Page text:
Friday, December 26, 2003

Hungry Like Ms Wolf

I see in my Sunday Times that well-known feminist Naomi Wolf has a longish article discussing/celebrating the 21st century's new generation of American Jews, who are so much more comfortable with their culture than their predecessors, such as Ms Wolf herself, were.

The article is replete with everything we associate with Ms Wolf: it's overly-earnest, humour-free (Naomi is aware of humour, and tries (earnestly, of course) to pin it down but the little rascal keeps seeming to escape her formaldehyde jar) and, like so much of Ms Wolf's opera, the piece is a long dissertation about a very short observation of dubious import.

In a fellow spirit of earnest scholarship, I'd like to propose a four point GET OVER plan for Ms Wolf to deal with the many traumas that seem to assail her as she fights her way through life. Firstly, get over being a woman; you were born that way, you're unlikely to change now, 'twasn't your fault and nobody is blaming you. Secondly, get over being Jewish; the Jewish faith is one that never prosyletises, and, in a world whose history is bloody with wars fought over religion, that's a hell of a lot to be proud of. Thirdly, get over your sense-of-humour bypass, and fourthly, why don't you get over here and make An Spailpín a nice cup of tea.

Thursday, December 25, 2003

A Seasonal Thought

As the Old Man begins his day long sleigh ride to all the good little kiddies in the world, it seems utterly apposite to share the love by introducing a little science into things, thanks to something that was published, in the seventies I believe, and posted on another site in cyberspace. Happy Holidays.

1) No known species of reindeer can fly. BUT there are 300,000 species of living organisms yet to be classified, and while most of these are insects and germs, this does not completely rule out flying reindeer which only Santa has ever seen.

2) There are approximately 2 billion children (persons under 18) in the world. BUT since Santa doesn't appear to handle the Muslim, Hindu, Jewish, and Buddhist children, that reduces the workload to 15% of the total 378 million according to the Population Reference Bureau. At an average (census) rate of 3.5 children per household, that's 91.8 million homes. One presumes that there is at least one good child in each.

3) Santa has 31 hours of Christmas to work with, thanks to the different time zones and the rotation of the earth, assuming he travels east to west (which seems logical). This works out to 822.6 visits per second. This is to say that for each Christian household with good children, Santa has 1/lOOOth of a second to park, hop out of the sleigh, jump down the chimney, fill the stockings, distribute the remaining presents under the tree, eat whatever snacks have been left, get back up the chimney, get back into the sleigh and move on to the next house. Assuming that each of these 91.8 million stops are evenly distributed around the earth (which we know to be false but for the purposes of our calculations we will accept), we are now talking about .78 miles per household, a total trip of 75 and 1/2 million miles, not counting stops to do what most of us must do at least once every 31 hours, plus feeding, etc.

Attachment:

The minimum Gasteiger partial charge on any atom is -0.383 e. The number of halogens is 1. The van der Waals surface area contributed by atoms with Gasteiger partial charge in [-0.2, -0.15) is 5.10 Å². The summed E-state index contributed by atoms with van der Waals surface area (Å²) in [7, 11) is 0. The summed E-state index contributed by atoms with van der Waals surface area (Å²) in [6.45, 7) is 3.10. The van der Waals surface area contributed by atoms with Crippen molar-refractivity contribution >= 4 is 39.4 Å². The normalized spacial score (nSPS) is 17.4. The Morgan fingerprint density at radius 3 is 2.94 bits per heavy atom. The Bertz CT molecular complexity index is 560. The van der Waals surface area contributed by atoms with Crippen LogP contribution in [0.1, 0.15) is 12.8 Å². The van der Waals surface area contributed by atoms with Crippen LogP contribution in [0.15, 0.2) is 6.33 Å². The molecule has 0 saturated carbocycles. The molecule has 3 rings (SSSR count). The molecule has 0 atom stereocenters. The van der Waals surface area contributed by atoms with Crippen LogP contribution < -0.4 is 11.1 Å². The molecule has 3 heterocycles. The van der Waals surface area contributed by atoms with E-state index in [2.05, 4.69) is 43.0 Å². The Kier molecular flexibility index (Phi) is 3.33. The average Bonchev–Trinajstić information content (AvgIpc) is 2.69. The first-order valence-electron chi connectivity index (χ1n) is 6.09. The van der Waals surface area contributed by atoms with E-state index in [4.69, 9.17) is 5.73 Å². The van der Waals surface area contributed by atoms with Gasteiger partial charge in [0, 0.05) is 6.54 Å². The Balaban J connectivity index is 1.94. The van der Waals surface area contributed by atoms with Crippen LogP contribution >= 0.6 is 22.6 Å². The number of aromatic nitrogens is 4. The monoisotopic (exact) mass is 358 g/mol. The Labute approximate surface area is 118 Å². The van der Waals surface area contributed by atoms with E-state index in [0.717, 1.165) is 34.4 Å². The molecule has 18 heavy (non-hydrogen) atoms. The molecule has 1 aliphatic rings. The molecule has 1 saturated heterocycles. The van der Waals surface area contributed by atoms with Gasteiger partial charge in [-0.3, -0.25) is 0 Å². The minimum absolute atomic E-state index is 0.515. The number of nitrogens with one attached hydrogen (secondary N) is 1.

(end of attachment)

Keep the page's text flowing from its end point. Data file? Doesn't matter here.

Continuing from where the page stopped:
This means that Santa's sleigh is moving at 650 miles per second, 3000 times the speed of sound. For purposes of comparison, the fastest man made vehicle on earth, the Ulysses space probe, moves at a poky 27.4 miles per second and a conventional reindeer can run, tops, 15 miles per hour.

4) The payload on the sleigh adds another interesting element. Assuming that each child gets nothing more than a medium sized Lego set (2 pounds), the sleigh is carrying 321,300 tons, not counting Santa, who is invariably described as overweight. On land, conventional reindeer can pull no more than 300 pounds. Even granting that "flying reindeer" (see point # 1) could pull TEN TIMES the normal amount, the job couldn't be done with eight or even nine. We would need 214,200 reindeer. This increases the payload not even counting the sleigh - to 353,430 tons. Again, for comparison, this is four times the weight of the Queen Elizabeth cruise ship.